Many other pet bird owners are confused about how to sex their Cockatiels. This information is offered for those of us who, as new bird owners, are still struggling with things that more experienced bird owners take for granted.
Females have mainly grey faces with only traces of yellow around the beak, eyes, and forehead. Their cheek patches appear duller since there is a wash of grey over the orange and their crests are grey. They have yellow spots on the underside of their flight feathers and conspicuous yellow and grey barring on their tails. After their first molt at 6 to 8 months males lack the tail barring and the flight feather spots but have a bright yellow face and "bib." Their crests are mainly yellow with grey only at the tip. The cheek patches are a bright orange since there is no grey there to dull them. The white wing patch is immaterial when sexing.
Normal Whiteface, Cinnamon, Fallow, Silver, Yellowcheek, Pastelface, and any other mutation which results in a basically grey or brown bird with white or yellow accents can be sexed in the same way as the greys. That is females will have grey or brown faces, spots under their flight feathers, and barring on their tails and generally have lighter cheek patches. Males will lack the spots and bars but have white or yellow faces and crests.
Some sources confidently state that male pearls always lose their pearl markings during their juvenile molt but I've recently read that some breeders have developed male pearl birds who do not lose their markings at adulthood or who lose them slowly over a period of years. In any case, after their first molt males will have yellow or white faces and females will have grey or brown ones. The yellow face is probably your best guide at this point.
These birds have no grey at all on them, their bodies cannot make the grey or brown pigments. A bird with a lot of yellow that has dark eyes and perhaps a small area of grey somewhere, even only one feather or toenail, is not a lutino but a pied. Lutinos can be visually sexed since the females will have the same bright yellow spots under the flight feathers and their tails will show a yellow on cream or cream on yellow barring pattern. Males are sexed by the absence of these traits. One note — a very pale lutino may not show the patterns clearly, try holding a shed tail feather up to a strong light. It has been said that Lutino-pearls are difficult to sex. These same people claim some males retain their pearls for several molts and, depending on the extent of the pearling the underwing spots and tail bars may or may not have been present to begin with in either male or female. If you have a baby lutino-pearl with spots and/or bars who loses them in the juvenile molt you know that you've got a male. If you've got an adult without these markings you can be fairly certain it is a male.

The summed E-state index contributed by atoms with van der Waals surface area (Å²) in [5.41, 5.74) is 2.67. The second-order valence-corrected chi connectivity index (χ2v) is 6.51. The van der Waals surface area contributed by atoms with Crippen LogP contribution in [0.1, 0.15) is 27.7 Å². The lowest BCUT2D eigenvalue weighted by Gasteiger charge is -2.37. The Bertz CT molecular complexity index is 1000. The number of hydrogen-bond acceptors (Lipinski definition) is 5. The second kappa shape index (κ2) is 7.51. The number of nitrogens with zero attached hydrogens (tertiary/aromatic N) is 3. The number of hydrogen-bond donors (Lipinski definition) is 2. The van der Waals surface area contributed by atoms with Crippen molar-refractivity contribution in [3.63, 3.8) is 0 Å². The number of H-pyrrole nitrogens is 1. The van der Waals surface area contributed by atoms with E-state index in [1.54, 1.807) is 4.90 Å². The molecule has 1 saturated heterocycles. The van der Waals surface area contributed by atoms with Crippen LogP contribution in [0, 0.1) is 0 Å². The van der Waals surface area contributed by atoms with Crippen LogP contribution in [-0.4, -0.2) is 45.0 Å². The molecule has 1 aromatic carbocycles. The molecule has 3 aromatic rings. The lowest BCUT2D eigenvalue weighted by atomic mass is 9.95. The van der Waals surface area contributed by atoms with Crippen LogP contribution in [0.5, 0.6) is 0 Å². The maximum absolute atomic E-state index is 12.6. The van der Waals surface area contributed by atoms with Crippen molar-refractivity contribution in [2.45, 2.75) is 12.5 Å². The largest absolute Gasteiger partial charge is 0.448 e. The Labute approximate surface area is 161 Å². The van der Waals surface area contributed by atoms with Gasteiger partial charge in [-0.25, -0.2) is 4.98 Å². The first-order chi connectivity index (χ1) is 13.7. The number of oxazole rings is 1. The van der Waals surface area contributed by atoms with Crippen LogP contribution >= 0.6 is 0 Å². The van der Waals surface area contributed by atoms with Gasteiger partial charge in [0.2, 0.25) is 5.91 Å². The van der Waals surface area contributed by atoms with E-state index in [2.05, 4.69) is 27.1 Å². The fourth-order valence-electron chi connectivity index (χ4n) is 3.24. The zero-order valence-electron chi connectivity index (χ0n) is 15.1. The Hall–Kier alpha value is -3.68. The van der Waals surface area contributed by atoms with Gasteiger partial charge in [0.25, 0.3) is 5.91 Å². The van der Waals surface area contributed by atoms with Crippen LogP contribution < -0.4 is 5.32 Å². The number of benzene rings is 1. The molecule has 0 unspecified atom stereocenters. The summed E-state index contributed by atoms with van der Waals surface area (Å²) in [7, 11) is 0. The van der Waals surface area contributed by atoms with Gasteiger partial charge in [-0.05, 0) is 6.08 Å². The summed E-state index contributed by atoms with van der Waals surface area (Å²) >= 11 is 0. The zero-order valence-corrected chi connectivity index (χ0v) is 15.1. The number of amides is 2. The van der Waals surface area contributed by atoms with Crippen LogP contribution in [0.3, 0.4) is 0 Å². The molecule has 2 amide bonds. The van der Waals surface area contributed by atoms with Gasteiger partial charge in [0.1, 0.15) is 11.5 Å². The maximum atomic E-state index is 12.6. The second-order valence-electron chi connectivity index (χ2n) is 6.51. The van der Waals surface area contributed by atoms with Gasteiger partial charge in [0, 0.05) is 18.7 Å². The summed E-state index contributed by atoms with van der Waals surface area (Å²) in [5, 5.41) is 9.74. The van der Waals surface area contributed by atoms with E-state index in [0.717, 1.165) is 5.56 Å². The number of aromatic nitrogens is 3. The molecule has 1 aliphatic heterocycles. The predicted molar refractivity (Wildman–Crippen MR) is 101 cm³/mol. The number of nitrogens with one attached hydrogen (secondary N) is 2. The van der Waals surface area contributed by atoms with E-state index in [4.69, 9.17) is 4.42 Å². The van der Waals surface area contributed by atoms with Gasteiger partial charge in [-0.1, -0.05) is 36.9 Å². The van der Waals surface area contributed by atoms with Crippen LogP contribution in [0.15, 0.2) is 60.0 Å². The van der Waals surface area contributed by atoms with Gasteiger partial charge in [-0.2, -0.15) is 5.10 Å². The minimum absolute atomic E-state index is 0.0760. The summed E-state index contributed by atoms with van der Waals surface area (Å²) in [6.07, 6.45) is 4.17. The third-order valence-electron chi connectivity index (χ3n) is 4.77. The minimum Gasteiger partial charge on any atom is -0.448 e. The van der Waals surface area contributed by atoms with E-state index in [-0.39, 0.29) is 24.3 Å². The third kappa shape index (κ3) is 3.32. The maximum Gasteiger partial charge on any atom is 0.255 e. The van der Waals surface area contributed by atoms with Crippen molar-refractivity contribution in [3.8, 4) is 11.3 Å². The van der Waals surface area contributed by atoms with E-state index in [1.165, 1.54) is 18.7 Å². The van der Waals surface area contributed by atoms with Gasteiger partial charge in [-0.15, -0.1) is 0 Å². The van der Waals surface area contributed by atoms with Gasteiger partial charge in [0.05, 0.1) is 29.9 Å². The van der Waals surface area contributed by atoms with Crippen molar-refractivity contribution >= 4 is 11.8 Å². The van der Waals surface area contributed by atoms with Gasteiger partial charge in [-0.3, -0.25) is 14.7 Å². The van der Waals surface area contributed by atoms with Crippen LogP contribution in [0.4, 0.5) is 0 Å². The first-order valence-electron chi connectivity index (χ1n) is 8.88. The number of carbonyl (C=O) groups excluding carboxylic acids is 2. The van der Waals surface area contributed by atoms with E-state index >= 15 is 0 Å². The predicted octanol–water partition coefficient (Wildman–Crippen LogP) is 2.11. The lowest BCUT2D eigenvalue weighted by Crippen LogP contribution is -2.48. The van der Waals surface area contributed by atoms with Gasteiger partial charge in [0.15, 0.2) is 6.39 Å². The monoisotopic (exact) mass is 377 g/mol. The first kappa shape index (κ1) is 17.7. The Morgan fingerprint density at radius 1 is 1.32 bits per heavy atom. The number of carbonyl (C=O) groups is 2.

Lutino Whitefaces (a.k.a. Albinos) can't be visually sexed. An alternative method such as blood sexing, feather sexing, or surgical sexing may be necessary. Sexing by feeling the pelvic bones is generally held to be unreliable and potentially dangerous if done by an inexperienced person. Sexing in this manner generally is not accurate anyway until the bird reaches maturity and in the case of a female, has laid eggs previously. If your pied Cockatiel has some dark tail feathers, it may be possible to tell by the barring or lack of barring on the tail feathers.
• If a bird lays an egg it's a female.
• Some mutations are sex-linked and you can often tell the sex of these by knowing the colors of the parents. Lutinos, Cinnamons, and Pearls are common sex linked mutations. Basically, if the father carries the sex-linked color either visually or as a split and the mother does not visually show that color, (females can't be split to a sex link mutation — yes, this is backwards from humans and other mammals) any babies with that coloring are female. When the male parent is split not all of the female babies will be the mutation color but all babies of the mutation color will be female.
• In general males whistle and females are quieter but there are exceptions.
• Two birds of the same sex who both have strong parental instincts may form a pair bond and go through the motions of mating and nesting. A friend of mine had two female lutinos set up together and producing large numbers of infertile eggs before she was told about the spots and bars.
• Unless you want to breed your birds it is not really necessary to know what sex they are but knowing may make it easier to choose an appropriate name and add to your general enjoyment of your pet.